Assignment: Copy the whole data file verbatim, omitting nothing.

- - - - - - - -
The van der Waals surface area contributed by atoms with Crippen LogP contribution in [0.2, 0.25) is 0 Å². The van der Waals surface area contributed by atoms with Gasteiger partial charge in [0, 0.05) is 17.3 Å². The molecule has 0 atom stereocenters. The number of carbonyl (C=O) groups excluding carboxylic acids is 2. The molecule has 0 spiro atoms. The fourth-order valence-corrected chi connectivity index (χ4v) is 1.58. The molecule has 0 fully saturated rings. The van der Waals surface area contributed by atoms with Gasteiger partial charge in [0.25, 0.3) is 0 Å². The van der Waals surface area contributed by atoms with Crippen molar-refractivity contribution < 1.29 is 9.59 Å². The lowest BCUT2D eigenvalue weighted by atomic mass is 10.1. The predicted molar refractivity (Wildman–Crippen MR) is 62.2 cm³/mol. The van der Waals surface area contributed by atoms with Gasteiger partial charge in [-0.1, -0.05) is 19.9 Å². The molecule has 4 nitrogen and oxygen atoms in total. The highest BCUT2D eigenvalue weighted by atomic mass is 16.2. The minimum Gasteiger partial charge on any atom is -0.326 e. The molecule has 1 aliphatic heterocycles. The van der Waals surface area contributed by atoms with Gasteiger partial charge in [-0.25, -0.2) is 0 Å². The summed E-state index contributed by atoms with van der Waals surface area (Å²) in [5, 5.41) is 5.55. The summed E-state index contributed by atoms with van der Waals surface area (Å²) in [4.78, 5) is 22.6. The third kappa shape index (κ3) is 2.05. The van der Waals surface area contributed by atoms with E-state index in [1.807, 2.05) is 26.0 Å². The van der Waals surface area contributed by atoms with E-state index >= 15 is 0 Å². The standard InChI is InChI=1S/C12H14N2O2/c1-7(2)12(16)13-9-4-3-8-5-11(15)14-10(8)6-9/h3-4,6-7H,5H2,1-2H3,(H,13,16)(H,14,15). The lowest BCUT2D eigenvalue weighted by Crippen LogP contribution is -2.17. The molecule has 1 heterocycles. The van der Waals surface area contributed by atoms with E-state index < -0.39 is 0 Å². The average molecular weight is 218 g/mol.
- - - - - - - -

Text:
The van der Waals surface area contributed by atoms with Crippen LogP contribution in [0.2, 0.25) is 0 Å². The van der Waals surface area contributed by atoms with Gasteiger partial charge in [0, 0.05) is 17.3 Å². The molecule has 0 atom stereocenters. The number of carbonyl (C=O) groups excluding carboxylic acids is 2. The molecule has 0 spiro atoms. The fourth-order valence-corrected chi connectivity index (χ4v) is 1.58. The molecule has 0 fully saturated rings. The van der Waals surface area contributed by atoms with Gasteiger partial charge in [0.25, 0.3) is 0 Å². The van der Waals surface area contributed by atoms with Crippen molar-refractivity contribution < 1.29 is 9.59 Å². The lowest BCUT2D eigenvalue weighted by atomic mass is 10.1. The predicted molar refractivity (Wildman–Crippen MR) is 62.2 cm³/mol. The van der Waals surface area contributed by atoms with Gasteiger partial charge in [-0.1, -0.05) is 19.9 Å². The molecule has 4 nitrogen and oxygen atoms in total. The highest BCUT2D eigenvalue weighted by atomic mass is 16.2. The minimum Gasteiger partial charge on any atom is -0.326 e. The molecule has 1 aliphatic heterocycles. The van der Waals surface area contributed by atoms with Gasteiger partial charge in [-0.25, -0.2) is 0 Å². The summed E-state index contributed by atoms with van der Waals surface area (Å²) in [5, 5.41) is 5.55. The summed E-state index contributed by atoms with van der Waals surface area (Å²) in [4.78, 5) is 22.6. The third kappa shape index (κ3) is 2.05. The van der Waals surface area contributed by atoms with E-state index in [1.807, 2.05) is 26.0 Å². The van der Waals surface area contributed by atoms with E-state index >= 15 is 0 Å². The standard InChI is InChI=1S/C12H14N2O2/c1-7(2)12(16)13-9-4-3-8-5-11(15)14-10(8)6-9/h3-4,6-7H,5H2,1-2H3,(H,13,16)(H,14,15). The lowest BCUT2D eigenvalue weighted by Crippen LogP contribution is -2.17. The molecule has 1 heterocycles. The van der Waals surface area contributed by atoms with E-state index < -0.39 is 0 Å². The average molecular weight is 218 g/mol.